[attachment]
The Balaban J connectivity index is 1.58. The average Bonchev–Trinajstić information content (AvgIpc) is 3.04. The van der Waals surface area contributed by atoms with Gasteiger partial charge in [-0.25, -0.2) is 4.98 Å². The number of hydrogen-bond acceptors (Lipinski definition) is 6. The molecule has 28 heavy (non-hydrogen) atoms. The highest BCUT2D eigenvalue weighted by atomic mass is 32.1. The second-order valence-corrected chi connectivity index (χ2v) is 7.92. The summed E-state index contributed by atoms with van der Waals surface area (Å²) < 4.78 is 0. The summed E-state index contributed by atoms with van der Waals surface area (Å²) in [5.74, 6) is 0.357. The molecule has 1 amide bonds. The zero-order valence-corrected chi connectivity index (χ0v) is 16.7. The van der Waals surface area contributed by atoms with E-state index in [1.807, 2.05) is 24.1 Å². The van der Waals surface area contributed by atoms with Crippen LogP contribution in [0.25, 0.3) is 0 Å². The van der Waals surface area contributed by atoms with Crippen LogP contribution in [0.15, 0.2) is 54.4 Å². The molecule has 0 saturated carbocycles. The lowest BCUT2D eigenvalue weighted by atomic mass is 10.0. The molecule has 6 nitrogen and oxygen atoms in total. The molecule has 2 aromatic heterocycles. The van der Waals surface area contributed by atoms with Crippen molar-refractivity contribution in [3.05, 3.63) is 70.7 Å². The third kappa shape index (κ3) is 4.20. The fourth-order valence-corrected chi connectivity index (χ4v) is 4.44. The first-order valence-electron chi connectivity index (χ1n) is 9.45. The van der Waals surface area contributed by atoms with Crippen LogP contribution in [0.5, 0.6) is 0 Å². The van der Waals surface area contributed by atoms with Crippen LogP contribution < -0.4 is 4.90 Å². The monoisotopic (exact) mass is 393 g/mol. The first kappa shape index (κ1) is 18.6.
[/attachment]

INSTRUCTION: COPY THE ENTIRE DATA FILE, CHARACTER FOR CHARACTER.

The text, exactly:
The Balaban J connectivity index is 1.58. The average Bonchev–Trinajstić information content (AvgIpc) is 3.04. The van der Waals surface area contributed by atoms with Gasteiger partial charge in [-0.25, -0.2) is 4.98 Å². The number of hydrogen-bond acceptors (Lipinski definition) is 6. The molecule has 28 heavy (non-hydrogen) atoms. The highest BCUT2D eigenvalue weighted by atomic mass is 32.1. The second-order valence-corrected chi connectivity index (χ2v) is 7.92. The summed E-state index contributed by atoms with van der Waals surface area (Å²) < 4.78 is 0. The summed E-state index contributed by atoms with van der Waals surface area (Å²) in [5.74, 6) is 0.357. The molecule has 1 amide bonds. The zero-order valence-corrected chi connectivity index (χ0v) is 16.7. The van der Waals surface area contributed by atoms with E-state index in [1.807, 2.05) is 24.1 Å². The van der Waals surface area contributed by atoms with Crippen LogP contribution in [0.25, 0.3) is 0 Å². The van der Waals surface area contributed by atoms with Crippen LogP contribution in [0.15, 0.2) is 54.4 Å². The molecule has 0 saturated carbocycles. The lowest BCUT2D eigenvalue weighted by atomic mass is 10.0. The molecule has 6 nitrogen and oxygen atoms in total. The molecule has 2 aromatic heterocycles. The van der Waals surface area contributed by atoms with Crippen molar-refractivity contribution in [3.05, 3.63) is 70.7 Å². The third kappa shape index (κ3) is 4.20. The fourth-order valence-corrected chi connectivity index (χ4v) is 4.44. The first-order valence-electron chi connectivity index (χ1n) is 9.45. The van der Waals surface area contributed by atoms with Crippen LogP contribution in [0.5, 0.6) is 0 Å². The van der Waals surface area contributed by atoms with Crippen LogP contribution < -0.4 is 4.90 Å². The monoisotopic (exact) mass is 393 g/mol. The first kappa shape index (κ1) is 18.6.